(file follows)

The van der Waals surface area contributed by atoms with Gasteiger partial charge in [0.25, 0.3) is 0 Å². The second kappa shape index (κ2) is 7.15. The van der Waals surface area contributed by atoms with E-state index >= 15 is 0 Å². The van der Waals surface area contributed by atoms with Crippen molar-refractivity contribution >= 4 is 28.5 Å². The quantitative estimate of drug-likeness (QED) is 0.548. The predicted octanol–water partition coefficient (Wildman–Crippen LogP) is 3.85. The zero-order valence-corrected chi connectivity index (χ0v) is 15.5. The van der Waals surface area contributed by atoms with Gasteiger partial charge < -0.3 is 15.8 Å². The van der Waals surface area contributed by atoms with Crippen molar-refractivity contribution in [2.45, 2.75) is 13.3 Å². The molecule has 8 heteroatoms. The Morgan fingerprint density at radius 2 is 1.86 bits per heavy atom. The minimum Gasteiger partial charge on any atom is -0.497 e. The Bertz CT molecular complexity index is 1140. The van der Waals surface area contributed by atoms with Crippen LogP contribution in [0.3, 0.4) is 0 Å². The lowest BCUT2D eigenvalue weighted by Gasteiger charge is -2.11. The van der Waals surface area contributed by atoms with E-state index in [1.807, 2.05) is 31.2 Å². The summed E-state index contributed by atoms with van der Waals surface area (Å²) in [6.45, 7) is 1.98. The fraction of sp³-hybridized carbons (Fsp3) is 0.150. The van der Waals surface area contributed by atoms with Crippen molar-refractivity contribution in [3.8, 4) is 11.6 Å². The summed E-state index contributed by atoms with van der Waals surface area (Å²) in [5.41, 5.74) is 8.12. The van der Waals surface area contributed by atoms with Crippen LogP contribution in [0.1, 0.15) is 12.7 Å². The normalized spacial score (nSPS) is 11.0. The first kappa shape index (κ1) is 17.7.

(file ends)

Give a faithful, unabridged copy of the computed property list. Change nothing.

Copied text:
The van der Waals surface area contributed by atoms with Gasteiger partial charge in [0.25, 0.3) is 0 Å². The second kappa shape index (κ2) is 7.15. The van der Waals surface area contributed by atoms with E-state index >= 15 is 0 Å². The van der Waals surface area contributed by atoms with Crippen molar-refractivity contribution >= 4 is 28.5 Å². The quantitative estimate of drug-likeness (QED) is 0.548. The predicted octanol–water partition coefficient (Wildman–Crippen LogP) is 3.85. The zero-order valence-corrected chi connectivity index (χ0v) is 15.5. The van der Waals surface area contributed by atoms with Gasteiger partial charge < -0.3 is 15.8 Å². The van der Waals surface area contributed by atoms with Crippen molar-refractivity contribution in [2.45, 2.75) is 13.3 Å². The molecule has 8 heteroatoms. The Morgan fingerprint density at radius 2 is 1.86 bits per heavy atom. The minimum Gasteiger partial charge on any atom is -0.497 e. The Bertz CT molecular complexity index is 1140. The van der Waals surface area contributed by atoms with Crippen LogP contribution in [0.3, 0.4) is 0 Å². The lowest BCUT2D eigenvalue weighted by Gasteiger charge is -2.11. The van der Waals surface area contributed by atoms with E-state index in [1.807, 2.05) is 31.2 Å². The summed E-state index contributed by atoms with van der Waals surface area (Å²) in [6.45, 7) is 1.98. The fraction of sp³-hybridized carbons (Fsp3) is 0.150. The van der Waals surface area contributed by atoms with Crippen molar-refractivity contribution in [3.8, 4) is 11.6 Å². The summed E-state index contributed by atoms with van der Waals surface area (Å²) in [5.41, 5.74) is 8.12. The van der Waals surface area contributed by atoms with Crippen LogP contribution in [0.1, 0.15) is 12.7 Å². The normalized spacial score (nSPS) is 11.0. The first kappa shape index (κ1) is 17.7.